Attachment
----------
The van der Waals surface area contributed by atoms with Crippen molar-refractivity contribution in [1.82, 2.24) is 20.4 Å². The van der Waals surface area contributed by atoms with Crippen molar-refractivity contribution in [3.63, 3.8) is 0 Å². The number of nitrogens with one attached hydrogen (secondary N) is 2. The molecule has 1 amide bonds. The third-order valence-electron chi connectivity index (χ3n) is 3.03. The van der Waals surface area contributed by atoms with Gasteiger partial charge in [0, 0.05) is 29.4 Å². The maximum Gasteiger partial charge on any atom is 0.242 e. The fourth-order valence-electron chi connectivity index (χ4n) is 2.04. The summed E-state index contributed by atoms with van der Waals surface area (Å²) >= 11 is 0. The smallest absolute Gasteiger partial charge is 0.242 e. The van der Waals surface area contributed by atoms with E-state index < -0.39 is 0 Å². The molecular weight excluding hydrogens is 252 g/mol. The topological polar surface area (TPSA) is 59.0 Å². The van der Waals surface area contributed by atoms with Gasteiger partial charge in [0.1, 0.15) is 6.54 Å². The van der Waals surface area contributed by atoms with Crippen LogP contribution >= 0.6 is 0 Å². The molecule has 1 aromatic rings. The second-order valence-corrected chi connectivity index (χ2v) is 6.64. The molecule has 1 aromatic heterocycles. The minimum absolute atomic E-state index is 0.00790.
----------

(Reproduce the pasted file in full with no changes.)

The van der Waals surface area contributed by atoms with Crippen molar-refractivity contribution in [1.82, 2.24) is 20.4 Å². The van der Waals surface area contributed by atoms with Crippen molar-refractivity contribution in [3.63, 3.8) is 0 Å². The number of nitrogens with one attached hydrogen (secondary N) is 2. The molecule has 1 amide bonds. The third-order valence-electron chi connectivity index (χ3n) is 3.03. The van der Waals surface area contributed by atoms with Gasteiger partial charge in [0, 0.05) is 29.4 Å². The maximum Gasteiger partial charge on any atom is 0.242 e. The fourth-order valence-electron chi connectivity index (χ4n) is 2.04. The summed E-state index contributed by atoms with van der Waals surface area (Å²) >= 11 is 0. The smallest absolute Gasteiger partial charge is 0.242 e. The van der Waals surface area contributed by atoms with E-state index < -0.39 is 0 Å². The molecular weight excluding hydrogens is 252 g/mol. The topological polar surface area (TPSA) is 59.0 Å². The van der Waals surface area contributed by atoms with Gasteiger partial charge in [0.1, 0.15) is 6.54 Å². The van der Waals surface area contributed by atoms with Crippen LogP contribution >= 0.6 is 0 Å². The molecule has 1 aromatic rings. The second-order valence-corrected chi connectivity index (χ2v) is 6.64. The molecule has 1 aromatic heterocycles. The minimum absolute atomic E-state index is 0.00790.